Beyond the Pale
Our arms sleep
Together under water
Air curves into the room
Apple leaf light
Beneath the blankets
A butterfly of hair
In the breeze
Absolutely beautiful this! Especially - 'Apple leaf lightBeneath the blankets'.The simplicity leaves it resting inside you.
Quite why my comment was left by someone called 'is' I have no idea. I'll look into it. Delete delete Tom, sorry :) Leigh.
Leigh,Very strange about "is". The internet is crazy, sometimes.Thanks for the lovely comment. The poem brings back a lot. It was written a few days after our wedding (March 22, 1968). What a time that was. On the one hand, private joy. On the other, public chaos all around us. The Vietnam war was raging. Martin Luther King had just been shot, there were riots, LBJ had gone on tv, obviously under great stress, to say he would not stand for re-election.
Tom ClarkScholar, Mimetic Geniusand one of the fewwho can write love poems
Many thanks Anon.Amor vincit omnia, as we murmur among the dusty scholars' carrels of the imagination.Always happy to hear from you.
And again, wow. That's love.
And for a believe-it-or-not double wow: it was written in... (can this really be true?)... Buffalo.
Tom:Am I nuts, or did I read this poem once in The New Yorker? I'm sure I did read a poem of yours there, but maybe not this one. I was staying in Texas over the holidays--this must have been in 1970 (?), and I casually picked an issue up from the coffee table, and thumbed through it, surprised as all get out to see a poem by you there. Or did I dream this?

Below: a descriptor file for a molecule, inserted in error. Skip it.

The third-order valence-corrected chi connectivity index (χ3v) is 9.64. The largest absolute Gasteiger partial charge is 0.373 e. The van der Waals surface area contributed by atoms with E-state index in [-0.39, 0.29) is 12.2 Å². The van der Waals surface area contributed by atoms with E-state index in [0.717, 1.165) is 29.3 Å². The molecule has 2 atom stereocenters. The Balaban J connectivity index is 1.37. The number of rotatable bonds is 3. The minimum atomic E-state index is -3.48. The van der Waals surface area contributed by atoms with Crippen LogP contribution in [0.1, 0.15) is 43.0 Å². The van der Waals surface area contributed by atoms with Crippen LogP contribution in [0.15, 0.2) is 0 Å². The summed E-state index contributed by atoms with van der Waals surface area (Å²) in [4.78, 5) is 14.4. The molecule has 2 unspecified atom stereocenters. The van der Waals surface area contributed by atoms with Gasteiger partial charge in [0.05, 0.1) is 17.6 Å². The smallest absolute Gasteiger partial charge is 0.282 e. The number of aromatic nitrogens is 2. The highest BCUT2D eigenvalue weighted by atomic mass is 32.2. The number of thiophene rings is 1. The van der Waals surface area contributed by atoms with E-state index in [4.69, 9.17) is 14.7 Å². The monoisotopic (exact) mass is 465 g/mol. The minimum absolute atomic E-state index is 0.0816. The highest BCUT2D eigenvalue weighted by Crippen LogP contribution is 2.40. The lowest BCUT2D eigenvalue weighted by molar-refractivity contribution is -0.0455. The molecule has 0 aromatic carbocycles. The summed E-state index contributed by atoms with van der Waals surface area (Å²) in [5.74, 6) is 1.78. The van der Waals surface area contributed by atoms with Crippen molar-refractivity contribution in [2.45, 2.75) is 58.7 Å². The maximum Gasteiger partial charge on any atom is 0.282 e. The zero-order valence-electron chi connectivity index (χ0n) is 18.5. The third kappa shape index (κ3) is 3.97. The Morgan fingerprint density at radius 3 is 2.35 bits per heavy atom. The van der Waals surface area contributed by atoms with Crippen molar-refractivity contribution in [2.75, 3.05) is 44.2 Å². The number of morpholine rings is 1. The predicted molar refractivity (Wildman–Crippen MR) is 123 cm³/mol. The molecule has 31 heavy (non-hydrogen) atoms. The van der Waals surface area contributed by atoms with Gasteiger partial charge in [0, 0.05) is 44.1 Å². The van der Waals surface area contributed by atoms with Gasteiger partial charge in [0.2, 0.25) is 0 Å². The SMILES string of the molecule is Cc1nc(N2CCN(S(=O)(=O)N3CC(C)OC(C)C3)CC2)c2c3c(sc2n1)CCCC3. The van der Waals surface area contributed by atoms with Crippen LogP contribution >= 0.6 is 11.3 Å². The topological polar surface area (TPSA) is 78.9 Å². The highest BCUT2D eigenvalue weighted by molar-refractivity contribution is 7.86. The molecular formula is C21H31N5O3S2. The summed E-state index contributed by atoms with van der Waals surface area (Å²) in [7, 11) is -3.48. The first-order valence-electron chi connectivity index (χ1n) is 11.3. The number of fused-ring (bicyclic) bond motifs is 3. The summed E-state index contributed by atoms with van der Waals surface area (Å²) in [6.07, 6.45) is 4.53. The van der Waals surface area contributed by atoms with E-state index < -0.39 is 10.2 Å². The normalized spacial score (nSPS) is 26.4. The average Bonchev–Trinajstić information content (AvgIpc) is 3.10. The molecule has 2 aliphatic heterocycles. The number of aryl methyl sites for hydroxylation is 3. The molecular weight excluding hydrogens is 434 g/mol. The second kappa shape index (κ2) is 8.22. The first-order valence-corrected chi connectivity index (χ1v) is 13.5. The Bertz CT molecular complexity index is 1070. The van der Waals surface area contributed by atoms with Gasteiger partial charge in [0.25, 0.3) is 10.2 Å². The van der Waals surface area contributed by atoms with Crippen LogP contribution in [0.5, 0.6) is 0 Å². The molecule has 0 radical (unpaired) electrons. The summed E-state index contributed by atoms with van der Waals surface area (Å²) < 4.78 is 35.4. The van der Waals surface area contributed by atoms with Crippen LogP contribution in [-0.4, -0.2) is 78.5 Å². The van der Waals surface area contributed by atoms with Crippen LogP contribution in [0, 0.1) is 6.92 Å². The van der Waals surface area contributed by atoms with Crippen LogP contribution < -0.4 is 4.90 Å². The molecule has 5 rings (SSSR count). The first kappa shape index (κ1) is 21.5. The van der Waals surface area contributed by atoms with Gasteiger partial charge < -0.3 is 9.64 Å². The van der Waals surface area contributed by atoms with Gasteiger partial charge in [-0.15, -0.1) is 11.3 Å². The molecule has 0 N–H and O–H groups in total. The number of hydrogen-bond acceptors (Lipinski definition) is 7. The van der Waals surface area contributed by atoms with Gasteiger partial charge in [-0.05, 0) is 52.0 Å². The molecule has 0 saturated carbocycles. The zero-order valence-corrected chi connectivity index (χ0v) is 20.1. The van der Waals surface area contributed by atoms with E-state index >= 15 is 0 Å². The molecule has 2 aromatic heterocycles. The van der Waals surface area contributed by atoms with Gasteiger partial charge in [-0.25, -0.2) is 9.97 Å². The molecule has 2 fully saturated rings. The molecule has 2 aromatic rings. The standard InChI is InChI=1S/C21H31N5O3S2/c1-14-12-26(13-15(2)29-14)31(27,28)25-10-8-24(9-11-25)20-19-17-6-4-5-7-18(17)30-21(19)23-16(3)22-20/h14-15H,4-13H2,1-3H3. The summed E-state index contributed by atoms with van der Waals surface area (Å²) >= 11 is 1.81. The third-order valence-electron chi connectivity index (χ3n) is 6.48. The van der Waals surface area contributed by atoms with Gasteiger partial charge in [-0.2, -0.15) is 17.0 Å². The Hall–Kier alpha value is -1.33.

I just linked into The New Yorker site, and found a reference to "Pillow," for the September 27, 1969 issue, which would put it at the right date, if I was in Fort Worth for Christmas and New Year's of 1969-70.Was this the poem, with "Pillow" as its title?
Oh Curtis, I do love you for this.You have a steel-trap mind if ever there was one, my friend.Indeed this poem first appeared in The New Yorker. The only poem of mine that has ever appeared therein, in fact.A small tale goes with it.The poem was accepted shortly after it was writ (in the spring of 1968), by the then poetry editor of TNY, Howard Moss.A brief dialogue ensued.The poem had been submitted, as it now appears here, with the dedication "to Angelica".Mr. Moss however insisted that the dedication be removed, because, as he said, he was finding it exceedingly tiresome that so many poems he was accepting had dedications "to every Gert and Dick and Jane," as I think he may have put it. And, he said, he was going to put a stop to all that.It must be admitted that my own mind these days is less a steel trap than an old shoe, so I may have those names wrong. But I am certain that "Gert" was one of them.I remember attempting to tell him that Angelica was one of a kind, that everything is nothing but itself, and that Gert & co. had no bearing on the matter.He remained adamant. And of course he was holding all the cards in that particular game.So the poem appeared without the dedication.I did and do feel ashamed for having backed down.Whenever I have been tempted, over the years, to scorn the endlessly boring, bland middle-of-the road selections of Alice "No-Win" Quinn, Paul "Lost Doubloon" Muldoon, & co., I have thought back to the incident with Howard "Total Loss" Moss, and recognized that for better or worse, the way of The New Yorker and the way of Tom "In the Dark" Clark were only ever going to diverge with time.Looking back on it now, indeed, it seems to me a minor miracle that this rather pretty little poem ever made it into those pages in the first place. That is not nor ever was my world.
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